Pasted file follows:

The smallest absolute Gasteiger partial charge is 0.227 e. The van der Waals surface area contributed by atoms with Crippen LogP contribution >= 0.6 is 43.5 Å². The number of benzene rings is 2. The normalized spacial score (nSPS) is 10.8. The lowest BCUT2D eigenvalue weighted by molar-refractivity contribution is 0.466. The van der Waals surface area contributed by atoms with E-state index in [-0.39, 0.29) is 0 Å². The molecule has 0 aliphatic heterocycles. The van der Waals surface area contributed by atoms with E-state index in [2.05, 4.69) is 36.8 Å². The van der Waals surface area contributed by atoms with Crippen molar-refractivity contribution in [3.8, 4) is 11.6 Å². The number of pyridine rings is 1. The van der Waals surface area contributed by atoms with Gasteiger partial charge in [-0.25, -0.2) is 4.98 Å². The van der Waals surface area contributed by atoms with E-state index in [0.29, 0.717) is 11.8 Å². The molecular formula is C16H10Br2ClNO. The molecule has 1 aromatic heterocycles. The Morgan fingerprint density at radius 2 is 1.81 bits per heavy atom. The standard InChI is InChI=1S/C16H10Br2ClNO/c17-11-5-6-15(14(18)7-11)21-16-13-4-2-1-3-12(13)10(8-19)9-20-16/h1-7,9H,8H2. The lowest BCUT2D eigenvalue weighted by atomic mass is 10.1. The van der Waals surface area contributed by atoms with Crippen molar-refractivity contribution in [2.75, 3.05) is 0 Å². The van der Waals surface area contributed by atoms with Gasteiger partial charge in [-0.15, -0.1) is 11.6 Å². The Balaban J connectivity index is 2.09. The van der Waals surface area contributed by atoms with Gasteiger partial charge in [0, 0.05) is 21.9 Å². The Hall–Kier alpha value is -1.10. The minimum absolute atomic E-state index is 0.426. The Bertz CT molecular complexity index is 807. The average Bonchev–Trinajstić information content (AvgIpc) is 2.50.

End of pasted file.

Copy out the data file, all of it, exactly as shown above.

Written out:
The smallest absolute Gasteiger partial charge is 0.227 e. The van der Waals surface area contributed by atoms with Crippen LogP contribution >= 0.6 is 43.5 Å². The number of benzene rings is 2. The normalized spacial score (nSPS) is 10.8. The lowest BCUT2D eigenvalue weighted by molar-refractivity contribution is 0.466. The van der Waals surface area contributed by atoms with E-state index in [-0.39, 0.29) is 0 Å². The molecule has 0 aliphatic heterocycles. The van der Waals surface area contributed by atoms with E-state index in [2.05, 4.69) is 36.8 Å². The van der Waals surface area contributed by atoms with Crippen molar-refractivity contribution in [3.8, 4) is 11.6 Å². The number of pyridine rings is 1. The van der Waals surface area contributed by atoms with Gasteiger partial charge in [-0.25, -0.2) is 4.98 Å². The van der Waals surface area contributed by atoms with E-state index in [0.29, 0.717) is 11.8 Å². The molecular formula is C16H10Br2ClNO. The molecule has 1 aromatic heterocycles. The Morgan fingerprint density at radius 2 is 1.81 bits per heavy atom. The standard InChI is InChI=1S/C16H10Br2ClNO/c17-11-5-6-15(14(18)7-11)21-16-13-4-2-1-3-12(13)10(8-19)9-20-16/h1-7,9H,8H2. The lowest BCUT2D eigenvalue weighted by atomic mass is 10.1. The van der Waals surface area contributed by atoms with Crippen molar-refractivity contribution in [2.75, 3.05) is 0 Å². The van der Waals surface area contributed by atoms with Gasteiger partial charge in [-0.15, -0.1) is 11.6 Å². The Balaban J connectivity index is 2.09. The van der Waals surface area contributed by atoms with Gasteiger partial charge in [0, 0.05) is 21.9 Å². The Hall–Kier alpha value is -1.10. The minimum absolute atomic E-state index is 0.426. The Bertz CT molecular complexity index is 807. The average Bonchev–Trinajstić information content (AvgIpc) is 2.50.